Definition and Types of Restrictive Covenants
During the employment relationship, employees are obliged to respect in respect to employer´s intellectual property, confidentiality and non-compete provisions. There are no specific laws about restrictive covenants after termination of employment. However, the Constitution provides freedom of work, which means that the employee may challenge any non-compete or non-solicitation provisions after termination of employment.
Types of Restrictive Covenants
- Non-Compete Clauses
The employee is obliged by labour laws not to compete with the employer during the labour relationship. Labour Courts have ruled that non-compete provisions after termination are only permissible if they are limited in time (maximum 2 years, in exceptional cases can be exceeded) and compensated (at least 50% of monthly salary, approx.). Failure to follow these requirements will render a non-compete provision null and unenforceable.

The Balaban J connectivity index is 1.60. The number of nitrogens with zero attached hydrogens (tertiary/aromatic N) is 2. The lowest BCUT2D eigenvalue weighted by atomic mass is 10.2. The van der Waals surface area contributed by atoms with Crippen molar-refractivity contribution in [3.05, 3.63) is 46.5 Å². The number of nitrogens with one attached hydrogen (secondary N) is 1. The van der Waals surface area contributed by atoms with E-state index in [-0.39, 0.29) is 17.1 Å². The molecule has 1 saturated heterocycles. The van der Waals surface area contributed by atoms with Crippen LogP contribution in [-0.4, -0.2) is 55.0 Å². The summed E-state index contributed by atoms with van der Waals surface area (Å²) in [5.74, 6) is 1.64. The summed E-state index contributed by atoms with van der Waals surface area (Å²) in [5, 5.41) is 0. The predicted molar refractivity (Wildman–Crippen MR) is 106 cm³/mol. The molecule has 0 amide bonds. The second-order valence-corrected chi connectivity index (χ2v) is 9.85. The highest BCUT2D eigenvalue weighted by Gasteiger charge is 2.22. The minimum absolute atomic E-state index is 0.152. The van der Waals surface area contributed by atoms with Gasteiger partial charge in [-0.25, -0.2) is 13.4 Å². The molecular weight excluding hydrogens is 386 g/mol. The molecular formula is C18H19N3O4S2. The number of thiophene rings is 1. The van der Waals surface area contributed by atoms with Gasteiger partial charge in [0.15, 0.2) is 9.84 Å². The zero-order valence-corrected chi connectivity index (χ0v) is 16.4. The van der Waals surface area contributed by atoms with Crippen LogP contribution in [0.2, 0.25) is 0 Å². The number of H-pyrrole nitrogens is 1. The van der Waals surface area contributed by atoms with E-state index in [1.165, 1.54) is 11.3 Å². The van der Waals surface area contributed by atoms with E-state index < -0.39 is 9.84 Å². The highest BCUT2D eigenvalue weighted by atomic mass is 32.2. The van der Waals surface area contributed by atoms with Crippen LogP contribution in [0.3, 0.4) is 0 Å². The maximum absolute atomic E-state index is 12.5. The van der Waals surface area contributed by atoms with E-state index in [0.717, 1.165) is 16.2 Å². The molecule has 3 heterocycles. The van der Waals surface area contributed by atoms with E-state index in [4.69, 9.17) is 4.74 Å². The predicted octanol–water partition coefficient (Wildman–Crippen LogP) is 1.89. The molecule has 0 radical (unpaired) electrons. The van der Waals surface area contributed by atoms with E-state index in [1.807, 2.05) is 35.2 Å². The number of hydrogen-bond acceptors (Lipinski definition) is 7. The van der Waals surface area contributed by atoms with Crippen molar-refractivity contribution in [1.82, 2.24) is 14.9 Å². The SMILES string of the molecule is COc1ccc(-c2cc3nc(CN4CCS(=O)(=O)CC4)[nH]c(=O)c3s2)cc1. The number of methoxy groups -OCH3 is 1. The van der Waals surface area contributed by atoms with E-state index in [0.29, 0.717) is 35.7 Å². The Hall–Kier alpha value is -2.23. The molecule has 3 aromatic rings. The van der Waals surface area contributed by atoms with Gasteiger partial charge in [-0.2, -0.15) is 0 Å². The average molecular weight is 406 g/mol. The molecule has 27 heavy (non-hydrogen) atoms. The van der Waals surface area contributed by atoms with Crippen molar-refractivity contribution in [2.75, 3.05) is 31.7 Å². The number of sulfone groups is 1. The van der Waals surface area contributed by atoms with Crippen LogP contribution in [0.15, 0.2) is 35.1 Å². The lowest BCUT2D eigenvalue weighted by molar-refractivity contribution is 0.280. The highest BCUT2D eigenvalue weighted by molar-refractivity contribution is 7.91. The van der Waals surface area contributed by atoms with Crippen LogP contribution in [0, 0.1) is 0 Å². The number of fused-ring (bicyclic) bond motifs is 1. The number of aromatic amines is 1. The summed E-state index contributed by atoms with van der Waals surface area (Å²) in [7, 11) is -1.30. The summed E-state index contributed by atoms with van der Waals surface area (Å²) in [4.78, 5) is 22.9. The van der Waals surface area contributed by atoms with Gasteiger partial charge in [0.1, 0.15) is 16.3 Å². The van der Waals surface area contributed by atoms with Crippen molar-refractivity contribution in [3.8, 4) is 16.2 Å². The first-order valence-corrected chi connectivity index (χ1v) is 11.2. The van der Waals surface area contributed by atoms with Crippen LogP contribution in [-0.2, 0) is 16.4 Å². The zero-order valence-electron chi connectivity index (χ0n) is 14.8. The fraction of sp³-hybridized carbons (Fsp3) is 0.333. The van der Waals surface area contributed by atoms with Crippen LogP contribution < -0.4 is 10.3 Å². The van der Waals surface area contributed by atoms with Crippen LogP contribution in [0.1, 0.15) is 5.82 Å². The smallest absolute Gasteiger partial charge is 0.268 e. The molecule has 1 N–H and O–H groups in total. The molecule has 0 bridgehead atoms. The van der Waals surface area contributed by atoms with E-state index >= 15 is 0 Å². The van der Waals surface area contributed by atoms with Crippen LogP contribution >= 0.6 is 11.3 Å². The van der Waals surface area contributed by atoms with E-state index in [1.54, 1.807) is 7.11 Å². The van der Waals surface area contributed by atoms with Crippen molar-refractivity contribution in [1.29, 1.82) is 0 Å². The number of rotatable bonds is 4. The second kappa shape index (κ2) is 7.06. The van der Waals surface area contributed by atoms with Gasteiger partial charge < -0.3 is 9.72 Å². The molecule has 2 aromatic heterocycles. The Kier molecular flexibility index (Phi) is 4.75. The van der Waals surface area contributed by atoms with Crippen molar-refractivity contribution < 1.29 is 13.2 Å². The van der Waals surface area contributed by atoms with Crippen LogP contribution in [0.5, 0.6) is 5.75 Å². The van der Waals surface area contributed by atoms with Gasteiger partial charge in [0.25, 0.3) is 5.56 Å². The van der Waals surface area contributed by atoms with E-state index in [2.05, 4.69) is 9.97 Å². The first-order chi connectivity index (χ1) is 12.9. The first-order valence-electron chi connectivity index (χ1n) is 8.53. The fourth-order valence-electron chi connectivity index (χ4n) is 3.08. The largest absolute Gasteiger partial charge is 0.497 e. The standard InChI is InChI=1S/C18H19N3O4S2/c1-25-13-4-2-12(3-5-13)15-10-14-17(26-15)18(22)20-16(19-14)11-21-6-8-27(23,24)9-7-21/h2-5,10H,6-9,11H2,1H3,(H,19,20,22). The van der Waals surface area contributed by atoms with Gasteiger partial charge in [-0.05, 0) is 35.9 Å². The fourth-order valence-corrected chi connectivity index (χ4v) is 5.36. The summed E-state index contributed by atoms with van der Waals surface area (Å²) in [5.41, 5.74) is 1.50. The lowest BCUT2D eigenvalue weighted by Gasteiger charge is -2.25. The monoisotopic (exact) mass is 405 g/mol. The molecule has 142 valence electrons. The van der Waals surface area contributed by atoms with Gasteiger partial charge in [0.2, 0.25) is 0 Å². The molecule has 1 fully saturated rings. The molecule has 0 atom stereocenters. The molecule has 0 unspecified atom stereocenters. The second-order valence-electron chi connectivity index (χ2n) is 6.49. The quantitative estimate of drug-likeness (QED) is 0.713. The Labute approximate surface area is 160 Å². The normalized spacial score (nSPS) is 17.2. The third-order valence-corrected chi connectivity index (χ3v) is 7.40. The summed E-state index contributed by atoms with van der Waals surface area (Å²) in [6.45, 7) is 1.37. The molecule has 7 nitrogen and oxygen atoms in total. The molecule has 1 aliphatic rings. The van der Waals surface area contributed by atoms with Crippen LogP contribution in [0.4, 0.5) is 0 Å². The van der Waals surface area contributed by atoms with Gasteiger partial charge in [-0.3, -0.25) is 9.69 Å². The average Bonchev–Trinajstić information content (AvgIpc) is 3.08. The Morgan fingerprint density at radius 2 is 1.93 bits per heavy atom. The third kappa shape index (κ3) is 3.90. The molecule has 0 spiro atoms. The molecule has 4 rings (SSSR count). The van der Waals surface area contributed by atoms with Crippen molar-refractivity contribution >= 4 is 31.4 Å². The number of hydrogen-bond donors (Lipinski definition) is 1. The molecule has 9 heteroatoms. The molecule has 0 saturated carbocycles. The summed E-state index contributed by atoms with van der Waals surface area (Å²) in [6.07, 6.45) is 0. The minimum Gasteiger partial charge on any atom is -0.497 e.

- Non-solicitation of customers
The employee is bound during the labour relationship. After termination, it will be analysed as a non-compete provision.
- Non-solicitation of employees
Non-solicitation of employees is unenforceable in Argentina due to the employee´s constitutional right of freedom to work.